Of course, the other part is that some of the visors can be a bit hard on the eyes. Here’s the Thermal Visor for reference:
The screenshots I took are a bit small so it’s not as bad. And honestly the thermal visor is pretty neat! I wish I could say the same for the X-Ray Visor:
Yeah that’s pretty hard to look at for too long. Unfortunately, there are some enemies that you can only track (or maintain a lockon) when using it. They aren’t too frequent, and at least the game lets you know when you’ll need to use it if you scan the enemies in question.
That’s another thing that’s different from earlier installments, every enemy you run into can be recorded into your logbook for later reference if you scan it with the scan visor. In fact, you can unlock some image galleries if you scan enough stuff! Pirate data, chozo lore, creatures, even pickups and other things you come across throughout your adventure will count toward that total. Scan everything. Trust me.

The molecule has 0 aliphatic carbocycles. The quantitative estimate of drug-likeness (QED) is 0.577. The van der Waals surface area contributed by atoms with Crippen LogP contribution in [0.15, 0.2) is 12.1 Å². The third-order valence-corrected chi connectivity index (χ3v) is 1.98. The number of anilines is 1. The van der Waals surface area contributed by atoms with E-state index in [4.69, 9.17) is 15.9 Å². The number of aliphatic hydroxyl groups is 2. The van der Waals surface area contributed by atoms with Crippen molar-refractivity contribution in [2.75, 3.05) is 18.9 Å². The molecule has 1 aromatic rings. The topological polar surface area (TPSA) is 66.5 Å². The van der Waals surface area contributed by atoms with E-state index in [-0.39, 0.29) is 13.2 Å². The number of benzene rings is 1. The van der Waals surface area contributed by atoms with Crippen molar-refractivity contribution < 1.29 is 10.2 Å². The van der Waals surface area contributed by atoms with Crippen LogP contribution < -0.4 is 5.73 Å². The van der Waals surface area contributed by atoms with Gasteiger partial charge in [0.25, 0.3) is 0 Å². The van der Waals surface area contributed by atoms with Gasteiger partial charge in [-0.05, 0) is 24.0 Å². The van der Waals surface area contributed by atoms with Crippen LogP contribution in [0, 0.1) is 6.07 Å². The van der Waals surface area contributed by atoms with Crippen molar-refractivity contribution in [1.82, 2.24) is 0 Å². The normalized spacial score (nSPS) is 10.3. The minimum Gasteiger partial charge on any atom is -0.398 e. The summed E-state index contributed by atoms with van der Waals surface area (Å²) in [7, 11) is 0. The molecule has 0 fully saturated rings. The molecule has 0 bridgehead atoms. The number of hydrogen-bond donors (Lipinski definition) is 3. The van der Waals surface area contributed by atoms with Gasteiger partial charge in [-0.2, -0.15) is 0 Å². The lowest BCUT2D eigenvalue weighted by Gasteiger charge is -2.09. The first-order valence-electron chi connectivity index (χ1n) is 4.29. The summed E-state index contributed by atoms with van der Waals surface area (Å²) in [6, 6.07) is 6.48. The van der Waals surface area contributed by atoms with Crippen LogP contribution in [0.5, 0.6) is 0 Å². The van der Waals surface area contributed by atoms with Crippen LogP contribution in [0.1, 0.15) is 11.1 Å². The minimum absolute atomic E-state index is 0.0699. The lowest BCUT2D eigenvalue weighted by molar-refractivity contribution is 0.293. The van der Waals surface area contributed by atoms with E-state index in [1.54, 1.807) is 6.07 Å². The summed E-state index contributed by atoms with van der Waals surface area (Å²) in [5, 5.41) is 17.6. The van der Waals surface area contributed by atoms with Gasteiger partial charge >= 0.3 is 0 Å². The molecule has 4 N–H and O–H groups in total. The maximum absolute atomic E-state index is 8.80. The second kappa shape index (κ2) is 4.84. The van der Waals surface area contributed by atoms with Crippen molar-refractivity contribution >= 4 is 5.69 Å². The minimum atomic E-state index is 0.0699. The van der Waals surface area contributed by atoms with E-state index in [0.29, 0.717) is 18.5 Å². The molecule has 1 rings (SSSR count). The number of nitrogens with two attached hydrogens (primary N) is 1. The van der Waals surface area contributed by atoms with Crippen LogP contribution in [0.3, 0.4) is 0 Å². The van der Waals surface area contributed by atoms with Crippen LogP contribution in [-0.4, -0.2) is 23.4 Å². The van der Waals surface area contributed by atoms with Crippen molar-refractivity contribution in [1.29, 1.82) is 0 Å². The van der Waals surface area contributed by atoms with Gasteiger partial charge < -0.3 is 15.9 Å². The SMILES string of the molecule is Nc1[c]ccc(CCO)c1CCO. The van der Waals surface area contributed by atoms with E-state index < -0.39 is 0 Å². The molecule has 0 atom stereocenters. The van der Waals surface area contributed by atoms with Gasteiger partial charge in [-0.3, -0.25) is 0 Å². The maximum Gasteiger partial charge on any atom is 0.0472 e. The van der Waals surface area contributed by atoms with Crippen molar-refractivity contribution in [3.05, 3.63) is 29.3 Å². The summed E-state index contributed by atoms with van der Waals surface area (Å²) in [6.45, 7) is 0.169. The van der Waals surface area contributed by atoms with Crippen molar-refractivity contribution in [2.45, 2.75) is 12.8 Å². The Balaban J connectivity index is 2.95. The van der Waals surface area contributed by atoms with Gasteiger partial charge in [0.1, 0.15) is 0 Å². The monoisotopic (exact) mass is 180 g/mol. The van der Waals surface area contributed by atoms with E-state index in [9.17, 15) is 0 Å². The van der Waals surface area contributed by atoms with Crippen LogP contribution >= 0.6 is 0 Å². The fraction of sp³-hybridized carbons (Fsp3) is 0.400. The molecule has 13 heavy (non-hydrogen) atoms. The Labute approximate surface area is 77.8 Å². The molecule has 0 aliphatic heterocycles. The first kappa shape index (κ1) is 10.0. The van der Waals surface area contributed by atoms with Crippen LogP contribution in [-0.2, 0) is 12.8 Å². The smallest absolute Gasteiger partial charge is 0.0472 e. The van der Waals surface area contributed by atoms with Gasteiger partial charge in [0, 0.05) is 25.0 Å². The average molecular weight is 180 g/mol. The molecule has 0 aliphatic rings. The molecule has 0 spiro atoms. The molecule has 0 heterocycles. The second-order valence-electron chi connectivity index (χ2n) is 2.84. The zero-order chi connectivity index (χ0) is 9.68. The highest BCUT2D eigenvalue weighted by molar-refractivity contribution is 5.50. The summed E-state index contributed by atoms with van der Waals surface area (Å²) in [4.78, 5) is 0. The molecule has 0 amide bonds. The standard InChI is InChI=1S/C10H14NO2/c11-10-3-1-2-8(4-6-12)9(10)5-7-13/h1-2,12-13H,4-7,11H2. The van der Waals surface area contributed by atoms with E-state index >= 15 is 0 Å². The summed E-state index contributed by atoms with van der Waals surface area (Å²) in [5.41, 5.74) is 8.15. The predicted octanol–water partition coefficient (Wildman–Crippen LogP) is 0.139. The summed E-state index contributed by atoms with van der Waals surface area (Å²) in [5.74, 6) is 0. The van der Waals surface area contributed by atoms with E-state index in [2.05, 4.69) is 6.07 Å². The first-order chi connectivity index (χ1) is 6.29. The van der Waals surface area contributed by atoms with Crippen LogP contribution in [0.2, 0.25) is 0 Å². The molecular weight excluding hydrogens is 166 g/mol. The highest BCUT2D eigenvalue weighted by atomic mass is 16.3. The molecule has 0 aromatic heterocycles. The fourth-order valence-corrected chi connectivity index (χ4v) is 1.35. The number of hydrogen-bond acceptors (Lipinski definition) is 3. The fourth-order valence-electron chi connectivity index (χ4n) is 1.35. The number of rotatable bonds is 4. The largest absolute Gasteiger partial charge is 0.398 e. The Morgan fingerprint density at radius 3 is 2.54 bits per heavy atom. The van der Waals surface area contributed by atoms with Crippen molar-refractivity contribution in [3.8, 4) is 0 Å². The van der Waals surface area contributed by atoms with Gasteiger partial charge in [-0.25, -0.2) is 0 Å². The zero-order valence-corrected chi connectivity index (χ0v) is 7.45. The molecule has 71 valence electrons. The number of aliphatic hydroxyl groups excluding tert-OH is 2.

I should warn you that there are some things that you’ll only have one chance to scan or you’ll permanently miss them. Bosses (some have multiple parts, so check to be sure), and some enemies in the intro, but I think that’s all of them. Maybe one bit of pirate data. You’ll know if you’ve scanned something because the icon will be faded and duller in color. Chozo lore in particular has a sort of watery layer overtop of it if you haven’t scanned it so you don’t need to switch visors to double-check. It can be tedious and maybe slow down the flow, but if you’re into the lore of the world around you it’s worthwhile.